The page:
A 40-mile (64 km) Russian military convoy of armored vehicles, tanks, towed artillery and other logistical vehicles has reached the outskirts of the Ukrainian capital, according to satellite images from Maxar Technologies. Maksar said she saw plumes of smoke rising from a number of homes and buildings near the roads the convoy was traveling on, although it is unclear why.
The new images come as US officials told lawmakers in classified briefings Monday that a second wave of Russian forces is likely to bolster the country’s positions inside Ukraine and, through massive numbers, could be able to overcome Ukrainian resistance, according to two people familiar with the matter. on briefs. .
“This part was disheartening,” one lawmaker told CNN.
More than 400 civilians have been killed or wounded since Moscow’s unprovoked attack on its neighbor began Thursday, according to the United Nations, and Ukraine’s leader has accused Russia of committing war crimes by targeting civilians.
But US officials fear the worst is yet to come. US officials, previously surprised by the fierce Ukrainian resistance that saw ordinary citizens take up arms, fear the situation will become “much more difficult” for the Ukrainians.
US officials said at the press conference on Monday that Russia is likely to impose a blockade of Kyiv, leading to ugly scenes of urban warfare, a person familiar with the matter said.
In Kherson, where the Ukrainian army has resisted a Russian attack for days, Ukrainian defensive lines appear to have fallen and Russian military vehicles are now seen driving into the city.
After a meeting on Capitol Hill on Monday where Ukraine’s ambassador to the United States requested more weapons, senior US Republican Senator Jim Risch said Ukraine is struggling.
“It’s David versus Goliath,” he said.
Accusations of war crimes
The Russian attack also raises concerns for the safety of civilians, who have already been targeted by Russian forces, according to Ukraine.
Ukraine has accused Russia of committing war crimes by targeting civilians, and the International Criminal Court said Monday it would open an investigation into Russia’s invasion of Ukraine – a move Kyiv welcomed.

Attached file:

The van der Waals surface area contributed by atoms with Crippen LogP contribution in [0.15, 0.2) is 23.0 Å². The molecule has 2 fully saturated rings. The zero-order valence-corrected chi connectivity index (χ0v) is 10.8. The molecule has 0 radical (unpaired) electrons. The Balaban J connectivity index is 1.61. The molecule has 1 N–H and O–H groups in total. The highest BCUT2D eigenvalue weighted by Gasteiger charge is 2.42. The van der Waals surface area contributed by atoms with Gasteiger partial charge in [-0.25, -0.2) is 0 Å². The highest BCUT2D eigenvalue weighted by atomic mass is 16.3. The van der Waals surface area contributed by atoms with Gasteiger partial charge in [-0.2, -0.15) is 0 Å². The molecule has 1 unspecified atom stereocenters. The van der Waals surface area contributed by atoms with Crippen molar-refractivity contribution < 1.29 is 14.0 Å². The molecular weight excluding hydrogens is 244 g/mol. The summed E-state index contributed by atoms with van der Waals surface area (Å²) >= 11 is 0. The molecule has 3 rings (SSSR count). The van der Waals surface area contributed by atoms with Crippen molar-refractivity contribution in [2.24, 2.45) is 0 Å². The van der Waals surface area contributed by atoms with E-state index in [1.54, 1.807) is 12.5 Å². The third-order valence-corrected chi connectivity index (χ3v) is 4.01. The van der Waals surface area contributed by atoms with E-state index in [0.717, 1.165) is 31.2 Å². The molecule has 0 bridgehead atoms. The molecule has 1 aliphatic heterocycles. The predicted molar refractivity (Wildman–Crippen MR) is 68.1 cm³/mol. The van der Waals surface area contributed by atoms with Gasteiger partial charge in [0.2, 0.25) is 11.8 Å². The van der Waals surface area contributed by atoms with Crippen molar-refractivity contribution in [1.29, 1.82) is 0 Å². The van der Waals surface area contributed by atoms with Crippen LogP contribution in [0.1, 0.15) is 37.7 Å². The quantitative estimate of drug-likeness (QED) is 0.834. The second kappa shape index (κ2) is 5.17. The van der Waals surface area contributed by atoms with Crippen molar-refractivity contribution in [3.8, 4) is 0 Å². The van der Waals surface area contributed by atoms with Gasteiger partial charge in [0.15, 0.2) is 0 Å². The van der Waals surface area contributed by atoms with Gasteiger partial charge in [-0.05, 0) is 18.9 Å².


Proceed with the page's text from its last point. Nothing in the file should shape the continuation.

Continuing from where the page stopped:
The Prosecutor of the International Criminal Court, Karim A.A. Khan, said in a statement that after an initial examination of the situation, there was reasonable grounds for believing that alleged war crimes and crimes against humanity had been committed in Ukraine.
Russia maintains that it is not targeting civilian infrastructure in Ukraine, and that there is no evidence that civilians have been killed by the Russian military. The outgoing Russian President of the UN Security Council, Vassily Nebenzia, reiterated the allegations on Monday, saying that “the wave of dirty lies repeated in the Western media has unfortunately become a dangerous sign of our time.”
But there is a growing body of evidence showing civilians have been targeted, and the United Nations said on Monday that 406 civilian casualties had been reported in Ukraine.
The city’s mayor, Ihor Terikov, said that Russian forces bombed a residential area in Kharkiv, Ukraine’s second largest city, with missiles, on Monday, killing nine civilians, including three children, and wounding 37 others. CNN has reached out to Russian authorities for comment on the attack.
Ukrainian President Volodymyr Zelensky, in a late-night speech on Monday, said the attack on Kharkiv was a “clearly a war crime”.
“Kharkiv is a peaceful city, there are peaceful residential areas, no military installations. Dozens of eyewitness accounts prove that this is not one false strike, but a deliberate destruction of people. And the Russians knew where to shoot.
“No one in the world will forgive you for killing the peaceful Ukrainian people,” he added.